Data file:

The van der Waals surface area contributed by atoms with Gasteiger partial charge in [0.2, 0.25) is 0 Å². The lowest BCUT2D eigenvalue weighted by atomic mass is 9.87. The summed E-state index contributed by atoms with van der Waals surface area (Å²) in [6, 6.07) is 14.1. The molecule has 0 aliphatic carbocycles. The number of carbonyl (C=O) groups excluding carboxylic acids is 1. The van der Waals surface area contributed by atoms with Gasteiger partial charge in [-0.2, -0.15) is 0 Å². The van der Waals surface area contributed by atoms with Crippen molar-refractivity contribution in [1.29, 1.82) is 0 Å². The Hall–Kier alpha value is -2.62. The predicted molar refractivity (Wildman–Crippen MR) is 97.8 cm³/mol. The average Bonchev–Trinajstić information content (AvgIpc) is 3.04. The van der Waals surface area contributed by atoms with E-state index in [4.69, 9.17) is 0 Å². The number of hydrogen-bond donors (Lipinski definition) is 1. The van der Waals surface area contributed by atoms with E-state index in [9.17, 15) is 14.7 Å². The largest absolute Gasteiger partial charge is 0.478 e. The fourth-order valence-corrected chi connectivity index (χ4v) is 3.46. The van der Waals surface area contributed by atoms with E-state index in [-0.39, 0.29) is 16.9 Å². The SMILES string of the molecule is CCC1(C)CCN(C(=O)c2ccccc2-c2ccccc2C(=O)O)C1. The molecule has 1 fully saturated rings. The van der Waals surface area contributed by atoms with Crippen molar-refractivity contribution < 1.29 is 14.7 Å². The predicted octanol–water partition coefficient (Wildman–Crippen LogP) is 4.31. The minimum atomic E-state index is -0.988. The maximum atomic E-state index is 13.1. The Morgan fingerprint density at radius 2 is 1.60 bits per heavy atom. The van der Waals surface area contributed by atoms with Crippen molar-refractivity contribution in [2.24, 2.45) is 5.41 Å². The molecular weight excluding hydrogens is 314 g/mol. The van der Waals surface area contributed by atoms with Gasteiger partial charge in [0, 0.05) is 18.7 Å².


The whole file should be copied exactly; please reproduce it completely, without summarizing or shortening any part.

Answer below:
The van der Waals surface area contributed by atoms with Gasteiger partial charge in [0.2, 0.25) is 0 Å². The lowest BCUT2D eigenvalue weighted by atomic mass is 9.87. The summed E-state index contributed by atoms with van der Waals surface area (Å²) in [6, 6.07) is 14.1. The molecule has 0 aliphatic carbocycles. The number of carbonyl (C=O) groups excluding carboxylic acids is 1. The van der Waals surface area contributed by atoms with Gasteiger partial charge in [-0.2, -0.15) is 0 Å². The van der Waals surface area contributed by atoms with Crippen molar-refractivity contribution in [1.29, 1.82) is 0 Å². The Hall–Kier alpha value is -2.62. The predicted molar refractivity (Wildman–Crippen MR) is 97.8 cm³/mol. The average Bonchev–Trinajstić information content (AvgIpc) is 3.04. The van der Waals surface area contributed by atoms with E-state index in [4.69, 9.17) is 0 Å². The number of hydrogen-bond donors (Lipinski definition) is 1. The van der Waals surface area contributed by atoms with E-state index in [9.17, 15) is 14.7 Å². The largest absolute Gasteiger partial charge is 0.478 e. The fourth-order valence-corrected chi connectivity index (χ4v) is 3.46. The van der Waals surface area contributed by atoms with E-state index in [-0.39, 0.29) is 16.9 Å². The SMILES string of the molecule is CCC1(C)CCN(C(=O)c2ccccc2-c2ccccc2C(=O)O)C1. The molecule has 1 fully saturated rings. The van der Waals surface area contributed by atoms with Crippen molar-refractivity contribution < 1.29 is 14.7 Å². The predicted octanol–water partition coefficient (Wildman–Crippen LogP) is 4.31. The minimum atomic E-state index is -0.988. The maximum atomic E-state index is 13.1. The Morgan fingerprint density at radius 2 is 1.60 bits per heavy atom. The van der Waals surface area contributed by atoms with Crippen molar-refractivity contribution in [2.24, 2.45) is 5.41 Å². The molecular weight excluding hydrogens is 314 g/mol. The van der Waals surface area contributed by atoms with Gasteiger partial charge in [0, 0.05) is 18.7 Å².